I used a nail gun with 1 1/2" nails and wood glue to attach the top slats to the tabletop supports.  If you don't have that, I recommend using screws and a screw gun.

(8) 3/8" bolts, with one nut and two washers for each.

<p>My OCD is tingling - one bench is missing a screw on the short side :P</p>
This looks great and is perfectly timed! I just saw a picture of a table w/trough in This Old House magazine and was contemplating how to build something out a pile of pallets I just tore apart. This even looks better than what I was thinking of doing! Can't wait to see the bench 'ible!
<p>I feel you!</p>
Thank your for your kind words! I'll definitely check out that table in This Old House!
<p>I know I'm late for the party...First I love this table I'm in the process now of building one...you said your going to have the detail on the bench did you include this yet if yes we're can I find it. Thanks in ADV.</p>
<p>lovely flat pack hack there!</p>
<p>nice work</p>
Nice table. I'm going for the benches, though. Since I've already got two frames for other projects, I'll just go ahead and cut a bunch of pallet wood to make the seat, and the legs. I'll post pix later.
Amazing. Very nice :) <br>It looks neat &amp; durable too.
I cannot wait to build this!
I'd love to see pictures when you do!
The trough is freakin genius!! Kudos!
congretulations, this is a very clever job. <br>i'm fan
(Forgive this not being a reply to your reply.. the site won't let me due to a bug not showing the Captcha). Thanks! Didn't realize a place like that was so close to me downtown. I'll post pics when I'm done making the table on the 13th!
Cool! I can't wait to see! I built this one mostly at Techshop SF, so all the machines in the pictures are all the ones you'll be using!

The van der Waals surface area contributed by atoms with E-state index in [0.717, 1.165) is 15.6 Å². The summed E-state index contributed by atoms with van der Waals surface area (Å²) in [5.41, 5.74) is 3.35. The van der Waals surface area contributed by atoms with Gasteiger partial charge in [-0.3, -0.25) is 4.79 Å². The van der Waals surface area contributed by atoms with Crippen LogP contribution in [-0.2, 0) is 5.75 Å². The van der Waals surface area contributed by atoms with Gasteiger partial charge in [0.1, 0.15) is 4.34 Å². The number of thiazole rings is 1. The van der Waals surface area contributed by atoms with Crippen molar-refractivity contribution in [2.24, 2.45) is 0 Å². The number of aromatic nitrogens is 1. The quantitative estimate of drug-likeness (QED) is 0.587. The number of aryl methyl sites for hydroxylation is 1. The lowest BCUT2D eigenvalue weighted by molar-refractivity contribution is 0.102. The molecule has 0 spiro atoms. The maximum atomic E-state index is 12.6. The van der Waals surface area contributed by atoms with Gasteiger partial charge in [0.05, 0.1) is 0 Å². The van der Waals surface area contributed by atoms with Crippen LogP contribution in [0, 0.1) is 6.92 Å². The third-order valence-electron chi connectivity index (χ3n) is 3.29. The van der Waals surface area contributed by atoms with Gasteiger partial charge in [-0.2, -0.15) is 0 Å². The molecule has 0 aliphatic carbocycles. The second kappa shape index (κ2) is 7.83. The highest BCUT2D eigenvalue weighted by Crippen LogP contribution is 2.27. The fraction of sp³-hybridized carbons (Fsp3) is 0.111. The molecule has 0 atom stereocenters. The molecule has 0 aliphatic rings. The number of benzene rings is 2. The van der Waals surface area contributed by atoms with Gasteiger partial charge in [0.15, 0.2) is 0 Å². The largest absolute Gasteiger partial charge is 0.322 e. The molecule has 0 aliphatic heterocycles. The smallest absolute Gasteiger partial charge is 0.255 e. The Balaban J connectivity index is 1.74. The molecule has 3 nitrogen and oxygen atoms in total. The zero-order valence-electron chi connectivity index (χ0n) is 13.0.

Was there a place here in SF that you could rent the bigger wood working equipment at? I have a ton of outdoor space in my apartment and love a good excuse to get new tools but a circular saw is not yet justifiable. <br> <br>Would love to find a place I could rent by the hour and do the work there. <br> <br>Table looks spectacular!
Techshop is good. There's one in soma and one in menlo park. There are also a few places in the east bay, like Joshua tree, if you are a serious woodworker, and on the peninsula, like Sawdust, if you are more of a hobbyist. I've heard great things about both those places. The crucible in oakland also had a woodworking area.
congratulations on your win!
A very hearty congratulations on your win! Your Instructable is quality stuff, you deserve it!
This is a great instructable, but I wish it had focused on some of the tool use, that would have made it perfect, Great Table
this is beautiful
Beyond excellent. What a fabulous project, bravo!
Really nice work!
Super inspiring! Thanks for sharing.
Love it! The trough in the center is such an awesome touch.
omg, love this so much
Very nice work
Beautiful! Love how you used all the old wood!
Great Job
I just love this! The wood looks so nice and I love the trough :D
This is a very well done project and an excellent Instructable. <br> <br>Duly voted. :)
Thanks! Your mini-popovers look ace.
Wow, nicely done!
It really ties the yard together.
That is pretty cool. Do you have any ideas where you can get reclaimed wood? I have never heard this term before, but then again I am a novice.
I will write an article on this if you're interested! <br>
Looks Amazing
Looks Amazing

About This Instructable


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Bio: Katie Jackson, working in reclaimed wood. KatieJacksonWoodworks.com